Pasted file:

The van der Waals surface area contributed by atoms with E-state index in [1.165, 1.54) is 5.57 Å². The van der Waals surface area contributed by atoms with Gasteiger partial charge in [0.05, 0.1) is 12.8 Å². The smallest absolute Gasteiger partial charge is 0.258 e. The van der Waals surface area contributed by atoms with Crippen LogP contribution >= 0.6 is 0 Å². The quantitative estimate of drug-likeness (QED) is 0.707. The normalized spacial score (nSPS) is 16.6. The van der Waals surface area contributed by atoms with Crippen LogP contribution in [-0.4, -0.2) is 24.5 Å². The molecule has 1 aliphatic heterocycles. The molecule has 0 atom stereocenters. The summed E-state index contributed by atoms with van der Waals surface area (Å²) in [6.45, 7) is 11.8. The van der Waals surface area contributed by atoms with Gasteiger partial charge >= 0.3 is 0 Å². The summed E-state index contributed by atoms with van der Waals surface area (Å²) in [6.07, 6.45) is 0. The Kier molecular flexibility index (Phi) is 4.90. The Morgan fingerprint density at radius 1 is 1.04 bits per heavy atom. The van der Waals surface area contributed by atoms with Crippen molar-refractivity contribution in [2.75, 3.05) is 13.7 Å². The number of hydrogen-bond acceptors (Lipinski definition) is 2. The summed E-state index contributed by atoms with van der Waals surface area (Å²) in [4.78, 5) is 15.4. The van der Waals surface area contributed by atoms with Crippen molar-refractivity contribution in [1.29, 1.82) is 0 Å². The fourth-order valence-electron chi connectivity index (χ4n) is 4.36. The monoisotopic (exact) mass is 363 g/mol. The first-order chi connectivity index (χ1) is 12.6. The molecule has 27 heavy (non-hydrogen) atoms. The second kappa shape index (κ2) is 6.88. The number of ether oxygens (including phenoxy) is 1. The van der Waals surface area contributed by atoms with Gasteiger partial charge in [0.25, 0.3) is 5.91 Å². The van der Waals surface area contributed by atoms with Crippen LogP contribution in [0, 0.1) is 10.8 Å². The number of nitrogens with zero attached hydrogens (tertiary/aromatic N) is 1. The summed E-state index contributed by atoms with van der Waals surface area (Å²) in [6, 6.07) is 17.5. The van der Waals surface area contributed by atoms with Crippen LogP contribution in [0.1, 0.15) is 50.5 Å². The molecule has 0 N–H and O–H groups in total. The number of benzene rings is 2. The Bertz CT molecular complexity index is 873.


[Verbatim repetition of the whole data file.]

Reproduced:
The van der Waals surface area contributed by atoms with E-state index in [1.165, 1.54) is 5.57 Å². The van der Waals surface area contributed by atoms with Gasteiger partial charge in [0.05, 0.1) is 12.8 Å². The smallest absolute Gasteiger partial charge is 0.258 e. The van der Waals surface area contributed by atoms with Crippen LogP contribution >= 0.6 is 0 Å². The quantitative estimate of drug-likeness (QED) is 0.707. The normalized spacial score (nSPS) is 16.6. The van der Waals surface area contributed by atoms with Crippen LogP contribution in [-0.4, -0.2) is 24.5 Å². The molecule has 1 aliphatic heterocycles. The molecule has 0 atom stereocenters. The summed E-state index contributed by atoms with van der Waals surface area (Å²) in [6.45, 7) is 11.8. The van der Waals surface area contributed by atoms with Gasteiger partial charge >= 0.3 is 0 Å². The summed E-state index contributed by atoms with van der Waals surface area (Å²) in [6.07, 6.45) is 0. The Kier molecular flexibility index (Phi) is 4.90. The Morgan fingerprint density at radius 1 is 1.04 bits per heavy atom. The van der Waals surface area contributed by atoms with Crippen molar-refractivity contribution in [2.75, 3.05) is 13.7 Å². The number of hydrogen-bond acceptors (Lipinski definition) is 2. The summed E-state index contributed by atoms with van der Waals surface area (Å²) in [4.78, 5) is 15.4. The van der Waals surface area contributed by atoms with Crippen molar-refractivity contribution in [1.29, 1.82) is 0 Å². The fourth-order valence-electron chi connectivity index (χ4n) is 4.36. The monoisotopic (exact) mass is 363 g/mol. The first-order chi connectivity index (χ1) is 12.6. The molecule has 27 heavy (non-hydrogen) atoms. The second kappa shape index (κ2) is 6.88. The number of ether oxygens (including phenoxy) is 1. The van der Waals surface area contributed by atoms with Gasteiger partial charge in [0.25, 0.3) is 5.91 Å². The van der Waals surface area contributed by atoms with Crippen LogP contribution in [0, 0.1) is 10.8 Å². The number of nitrogens with zero attached hydrogens (tertiary/aromatic N) is 1. The summed E-state index contributed by atoms with van der Waals surface area (Å²) in [6, 6.07) is 17.5. The van der Waals surface area contributed by atoms with Crippen LogP contribution in [0.1, 0.15) is 50.5 Å². The molecule has 0 N–H and O–H groups in total. The number of benzene rings is 2. The Bertz CT molecular complexity index is 873.